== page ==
Is WPF on Linux (already) possible?


Question

I love programming with .NET, especially C# 3.0, .NET 3.5 and WPF. But what I especially like is that with Mono .NET is really platform-independent.

Now I heard about the Olive Project in Mono. I couldn't find some kind of Beta.

Does it already work? Have any of you made any experiences with it?

Edit: I know about Moonlight. But I want a standalone WPF application. And because of Moonlight I hope WPF on Linux will become true.

1
43
1/7/2009 7:54:28 PM

Accepted Answer

You'll have better luck working with Moonlight, which targets the Silverlight API, which is a subset of full WPF.

edit: Sure, Silverlight isn't "intended" for the desktop, but there's no reason why you can't embed a silverlight engine in your application. It's been done before, such as for the Mac NY Times Reader

more edit: see Miguel's post on Standalone Silverlight Applications

23
1/7/2009 9:11:17 PM

Update: Since people keep upvoting this, I want to point out it is long since out of date. Mono got acquired by MS years ago, and their posture regarding open-source has changed, so consider this post obsolete. (As obsolete as the WPF framework itself, heh).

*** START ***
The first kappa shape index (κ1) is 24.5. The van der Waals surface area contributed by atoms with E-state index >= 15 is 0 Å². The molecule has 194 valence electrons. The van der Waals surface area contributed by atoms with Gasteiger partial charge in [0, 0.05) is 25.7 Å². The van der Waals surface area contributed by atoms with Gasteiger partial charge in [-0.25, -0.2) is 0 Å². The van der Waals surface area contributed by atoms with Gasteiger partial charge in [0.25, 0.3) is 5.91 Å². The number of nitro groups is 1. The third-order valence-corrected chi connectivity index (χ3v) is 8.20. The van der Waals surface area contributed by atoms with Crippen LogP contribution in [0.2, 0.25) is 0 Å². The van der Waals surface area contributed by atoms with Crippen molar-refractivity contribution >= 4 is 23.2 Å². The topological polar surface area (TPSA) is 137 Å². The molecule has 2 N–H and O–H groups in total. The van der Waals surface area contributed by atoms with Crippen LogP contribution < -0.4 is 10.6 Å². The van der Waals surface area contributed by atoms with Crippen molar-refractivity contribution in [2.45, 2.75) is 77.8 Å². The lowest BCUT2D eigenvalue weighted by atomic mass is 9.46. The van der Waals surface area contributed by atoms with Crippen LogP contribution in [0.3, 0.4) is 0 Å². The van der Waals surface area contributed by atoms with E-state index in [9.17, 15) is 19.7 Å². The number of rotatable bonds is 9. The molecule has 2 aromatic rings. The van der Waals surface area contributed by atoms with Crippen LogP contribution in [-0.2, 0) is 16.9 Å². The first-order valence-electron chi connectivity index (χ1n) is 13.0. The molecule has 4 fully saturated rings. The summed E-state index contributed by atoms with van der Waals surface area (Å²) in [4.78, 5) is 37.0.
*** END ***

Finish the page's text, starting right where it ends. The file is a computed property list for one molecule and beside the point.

Mono is in a bit of an uncomfortable position when it comes to Microsoft APIs such as Winforms and WPF. A subset of the .Net technology is an ECMA standard, but free implementations of these APIs are probably on shakier legal ground. I believe this was a large factor in the covenant between Novell and Microsoft, which is good for Novell customers. But people who use Mono that aren't customers of Novell aren't protected. For this reason a lot of people in the F/OSS community look askance at Mono despite its technical merits.

For this reason, Gtk# will always be preferred, since it is truly Free. Many people consider it to be superior to Winforms anyway. As far as WPF is concerned, it will almost certainly be a low priority for Novell. They may implement it eventually, but I would expect Moonlight to be the closest you could get for the forseeable future.


Since posting this, Microsoft has extended their covenant to anybody who implements the ECMA 334 & 335 standards.


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